This is really four answers, and I’ll go over them in turn, using three different scenarios: a computer in an Internet cafe, a car, and a cochlear implant. That is, a computer you sit in front of, a computer you put your body into, and a computer you put in your body.
WSJ: Google caught circumventing iPhone security, tracking users who opted out of third-party cookies
Google has been caught circumventing iOS's built-in anti-ad-tracking features in order to add Google Plus functionality within iPhone's Safari browser. The WSJ reports that Google overrode users' privacy settings in order to allow messages like "your friend Suzy +1'ed this ad about candy" to be relayed between Google's different domains, including google.com and doubleclick.net. This also meant that doubleclick.net was tracking every page you landed on with a Doubleclick ad, even if you'd opted out of its tracking.
I believe that Google has created an enormous internal urgency about Google Plus integration, and that this pressure is leading the company to take steps to integrate G+ at the expense of the quality of its other services. Consider the Focus on the User critique of Google's "social ranking" in search results, for example. In my own life, I've been immensely frustrated that my unpublished Gmail account (which I only use to anchor my Android Marketplace purchases for my phone and tablets, and to receive a daily schedule email while I'm travelling) has somehow become visible to G+ users, so that I get many, many G+ updates and invites to this theoretically private address, every day, despite never having opted into a directory and never having joined G+.
In the iPhone case, it's likely that Google has gone beyond lowering the quality of its service for its users and customers, and has now started to violate the law, and certainly to undermine the trust that the company depends on. This is much more invasive than the time Google accidentally captured some WiFi traffic and didn't do anything with it, much more invasive than Google taking pictures of publicly visible buildings -- both practices that drew enormous and enduring criticism at the expense of the company's global credibility. I wonder if this will cause the company to slow its full-court press to make G+ part of every corner of Google.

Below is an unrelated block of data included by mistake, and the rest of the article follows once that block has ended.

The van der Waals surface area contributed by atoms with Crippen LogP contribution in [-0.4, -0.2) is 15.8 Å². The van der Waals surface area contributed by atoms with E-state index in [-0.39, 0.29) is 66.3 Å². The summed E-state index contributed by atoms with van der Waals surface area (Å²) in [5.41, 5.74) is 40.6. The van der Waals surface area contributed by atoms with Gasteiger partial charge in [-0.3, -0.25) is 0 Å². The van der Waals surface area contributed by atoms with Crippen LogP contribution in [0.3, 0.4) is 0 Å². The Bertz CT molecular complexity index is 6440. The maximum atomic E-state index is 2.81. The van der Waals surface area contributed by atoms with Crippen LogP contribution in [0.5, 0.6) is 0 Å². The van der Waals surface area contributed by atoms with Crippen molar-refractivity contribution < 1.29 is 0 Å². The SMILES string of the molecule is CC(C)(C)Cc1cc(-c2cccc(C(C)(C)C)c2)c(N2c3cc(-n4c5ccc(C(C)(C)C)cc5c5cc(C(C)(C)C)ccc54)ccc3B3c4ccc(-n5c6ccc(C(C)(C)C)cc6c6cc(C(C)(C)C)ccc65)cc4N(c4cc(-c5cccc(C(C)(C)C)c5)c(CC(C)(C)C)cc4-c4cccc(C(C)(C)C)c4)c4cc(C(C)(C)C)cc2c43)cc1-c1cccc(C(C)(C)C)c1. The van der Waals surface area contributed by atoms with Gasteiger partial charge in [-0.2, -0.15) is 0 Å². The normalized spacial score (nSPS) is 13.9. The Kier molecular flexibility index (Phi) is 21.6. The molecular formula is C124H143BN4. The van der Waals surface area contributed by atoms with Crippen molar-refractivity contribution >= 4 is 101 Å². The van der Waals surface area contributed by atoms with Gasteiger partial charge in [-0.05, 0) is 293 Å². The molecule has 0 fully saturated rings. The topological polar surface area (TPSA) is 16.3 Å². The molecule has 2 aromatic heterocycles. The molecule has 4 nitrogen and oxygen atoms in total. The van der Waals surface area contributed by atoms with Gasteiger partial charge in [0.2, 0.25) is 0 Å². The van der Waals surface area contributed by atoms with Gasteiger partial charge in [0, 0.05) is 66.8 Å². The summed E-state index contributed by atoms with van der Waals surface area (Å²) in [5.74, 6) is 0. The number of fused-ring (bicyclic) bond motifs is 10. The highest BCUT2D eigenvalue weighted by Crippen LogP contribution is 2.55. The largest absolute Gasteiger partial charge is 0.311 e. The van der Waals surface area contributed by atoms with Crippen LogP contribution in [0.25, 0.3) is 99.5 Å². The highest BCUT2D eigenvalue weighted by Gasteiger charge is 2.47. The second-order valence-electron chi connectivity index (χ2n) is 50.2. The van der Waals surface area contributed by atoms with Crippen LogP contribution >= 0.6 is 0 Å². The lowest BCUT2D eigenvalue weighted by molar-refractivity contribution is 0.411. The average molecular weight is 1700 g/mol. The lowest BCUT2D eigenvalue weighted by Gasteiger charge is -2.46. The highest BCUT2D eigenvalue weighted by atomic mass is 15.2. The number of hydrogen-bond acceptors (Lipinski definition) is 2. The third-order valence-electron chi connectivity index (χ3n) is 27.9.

EFF has an open letter to Google, asking them to make amends for this:
It’s time for a new chapter in Google’s policy regarding privacy. It’s time to commit to giving users a voice about tracking and then respecting those wishes.
For a long time, we’ve hoped to see Google respect Do Not Track requests when it acts as a third party on the Web, and implement Do Not Track in the Chrome browser. This privacy setting, available in every other major browser, lets users express their choice about whether they want to be tracked by mysterious third parties with whom they have no relationship. And even if a user deleted her cookies, the setting would still be there.
Right now, EFF, Google, and many other groups are involved in a multi-stakeholder process to define the scope and execution of Do Not Track through the Tracking Protection Working Group. Through this participatory forum, civil liberties organizations, advertisers, and leading technologists are working together to define how Do Not Track will give users a meaningful way to control online tracking without unduly burdening companies. This is the perfect forum for Google to engage on the technical specifications of the Do Not Track signal, and an opportunity to bring all parties together to fight for user rights. While the Do Not Track specification is not yet final, there's no reason to wait. Google has repeatedly led the way on web security by implementing features long before they were standardized. Google should do the same with web privacy. Get started today by linking Do Not Track to your existing opt-out mechanisms for advertising, +1, and analytics.
Google, make this a new era in your commitment to defending user privacy. Commit to offering and respecting Do Not Track.
The Financial Times, which is justly famed for being one the few newspapers that manages to charge for an online version and attract substantial numbers of subscribers, pulled its app from the Apple App Store last June, after Apple announced that henceforth, all transactions taking place in apps would have to pay at 30 percent cut to the company, and Apple would control all subscriber info.
The FT developed an HTML5 app instead, which can be accessed from any browser. They now claim that 700,000 subscribers use the HTML5 version regularly, and that this makes it more popular than the app they once sold through the app store.
The FT pulled its main iPad and iPhone app from Apple store after both parties failed to reach an agreement after months of negotiations.
"App stores are actually quite strange environments," Grimshaw said. "They are cut off from most of the Web ecosystem."
A simple message on the top of the FT's Web site has been an effective marketing tool, he added.
"The world outside the App Store is not cold and desperate. Discovery is no problem at all."
(via Memex 1.1)
I use Android because I don't trust Google. Sure, I trust and like individual googlers, and admire many of the things the company has managed – but I don't for one moment think that Google's management is making its decisions in order to make me happy, fulfilled and free.Android and iOS both fail, but Android fails better
I think there are good days when Google's management might believe that helping me attain those ends will make it more money, but if it were to believe that making me miserable would enrich its shareholders without alienating too many of its key personnel and partners, my happiness would cease to matter in the slightest.
So why use Android? Because it requires less trust in Google than using iOS requires that you trust Apple. iOS has one official store, and it's illegal in most places to buy and install apps except through this store. If you and Apple differ about which apps you need, you have to break the law to get your iPhone or iPad to run the app that Apple rejected.